Understanding Sunscreen & Sunblock

November 03, 2011

You should always try to get the most out of your sun-protection product, but sometimes all the terms that go in to choosing a product can make things difficult. This guide explains what UVA, UVB, and SPF mean, as well as the differences between sunscreen and sunblock. All of this information will help you choose the best sun protection for your skin.

The Differences between UVA & UVB Rays

Both UVA and UVB rays have harmful effects on human skin, but there are some differences between the two. UVA is short for ultraviolet A rays. UVA rays have a long wave-length. There are two types of these rays: UVA I and UVA II. The difference again is wave-length. All UVA rays:

  • Can travel through shade, clouds, and glass.
  • Penetrate to a deeper layer of skin than UVB.
  • Causes the skin to release existing melanin, which contributes to skin-tanning.
  • Can cause skin cancers, skin aging, and wrinkling.

UVB stands for ultraviolet B rays. These have a short wave-length. UVB rays:

  • Cause skin reddening and sunburn.
  • Damage the top layer of skin.
  • Do not penetrate clouds and glass.
  • Lead to skin aging (but at a much slower rate than UVA rays).
  • Causes the skin to produce new melanin (the primary cause of skin-tanning).

How SPF Works

Sun protection factor (SPF) indicates how long it will take for your skin to turn red. For instance, if a sunscreen/sunblock has an SPF of 15, it will take 15 times longer for your skin to redden than it would without the sunscreen/sunblock. Three of the most common SPF numbers are 15, 30, and 50:

  • SPF 15 protects against 93% of the sun's rays.
  • SPF 30 protects against 97% of the sun's rays.
  • SPF 50 protects against 98% of the sun's rays.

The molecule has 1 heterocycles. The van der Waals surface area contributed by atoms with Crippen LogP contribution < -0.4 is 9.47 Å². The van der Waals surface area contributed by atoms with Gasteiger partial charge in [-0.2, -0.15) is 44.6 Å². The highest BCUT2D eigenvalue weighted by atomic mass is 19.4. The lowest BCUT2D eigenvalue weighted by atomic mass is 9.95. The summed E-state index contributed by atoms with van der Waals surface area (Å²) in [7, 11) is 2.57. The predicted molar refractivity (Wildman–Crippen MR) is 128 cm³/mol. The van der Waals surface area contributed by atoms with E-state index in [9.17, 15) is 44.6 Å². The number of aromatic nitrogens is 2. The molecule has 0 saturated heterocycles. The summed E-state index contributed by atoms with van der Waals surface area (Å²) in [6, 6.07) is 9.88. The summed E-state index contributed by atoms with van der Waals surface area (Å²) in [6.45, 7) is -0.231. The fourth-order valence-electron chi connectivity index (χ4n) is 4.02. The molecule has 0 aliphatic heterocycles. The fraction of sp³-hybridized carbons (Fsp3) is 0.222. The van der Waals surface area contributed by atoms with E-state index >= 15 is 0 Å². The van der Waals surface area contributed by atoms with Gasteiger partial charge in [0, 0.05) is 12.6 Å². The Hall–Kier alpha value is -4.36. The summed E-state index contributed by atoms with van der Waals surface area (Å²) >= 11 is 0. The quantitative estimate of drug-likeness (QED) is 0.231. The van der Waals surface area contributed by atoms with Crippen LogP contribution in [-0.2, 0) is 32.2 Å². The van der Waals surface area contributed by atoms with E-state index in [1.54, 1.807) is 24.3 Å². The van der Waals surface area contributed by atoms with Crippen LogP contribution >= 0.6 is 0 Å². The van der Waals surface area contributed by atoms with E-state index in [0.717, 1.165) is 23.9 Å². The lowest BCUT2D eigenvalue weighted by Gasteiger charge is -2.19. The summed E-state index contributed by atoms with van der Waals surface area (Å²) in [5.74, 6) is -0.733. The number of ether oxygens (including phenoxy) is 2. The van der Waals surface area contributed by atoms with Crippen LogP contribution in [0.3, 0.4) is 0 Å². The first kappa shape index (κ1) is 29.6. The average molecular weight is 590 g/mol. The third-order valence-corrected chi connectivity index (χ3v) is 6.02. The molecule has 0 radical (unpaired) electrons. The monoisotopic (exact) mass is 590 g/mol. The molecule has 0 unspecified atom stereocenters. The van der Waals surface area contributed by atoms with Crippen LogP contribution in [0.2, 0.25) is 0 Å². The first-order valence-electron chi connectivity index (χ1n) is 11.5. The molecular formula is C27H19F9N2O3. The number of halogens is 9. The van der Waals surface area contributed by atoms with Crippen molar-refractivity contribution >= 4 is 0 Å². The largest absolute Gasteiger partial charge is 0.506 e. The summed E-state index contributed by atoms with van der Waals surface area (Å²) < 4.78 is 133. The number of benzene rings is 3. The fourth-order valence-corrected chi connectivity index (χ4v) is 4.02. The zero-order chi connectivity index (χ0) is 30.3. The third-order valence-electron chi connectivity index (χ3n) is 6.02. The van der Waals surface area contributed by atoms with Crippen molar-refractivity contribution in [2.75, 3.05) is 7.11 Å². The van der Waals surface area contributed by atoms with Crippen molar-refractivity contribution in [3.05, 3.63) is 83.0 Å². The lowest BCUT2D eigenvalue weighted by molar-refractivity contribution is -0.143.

The Differences between Sunscreen & Sunblock

Many people use the terms sunscreen and sunblock interchangeably, but there are some significant differences between the two.


  • Sunscreen is transparent when applied to the skin.
  • It absorbs the sun's UV rays before they can damage the skin.
  • Sunscreen must be reapplied throughout the day, because the active ingredients break down once exposed to sunlight.
  • Some sunscreens only protect against UVB rays. Look for the terms broad-spectrum, full-spectrum, or multi-spectrum in the title if you want to find a sunscreen that protects against both UVA and UVB rays.


  • Sunblock is opaque (not transparent) and does not need to be reapplied as frequently as sunscreen.
  • It blocks the sun's UV rays (like a wall).
  • Sunblock is generally used on sun-sensitive areas such as the nose, lips, ears, and shoulders.
  • It contains titanium dioxide or zinc oxide, which block almost all of the sun's rays.

Protect Your Skin

All the acronyms associated with sun protection can make the decision making process confusing, but once you know what everything means, it's really not that hard to make purchasing decisions. Now that you know what to look for when buying sunscreen or sunblock, you can make better choices for your needs.

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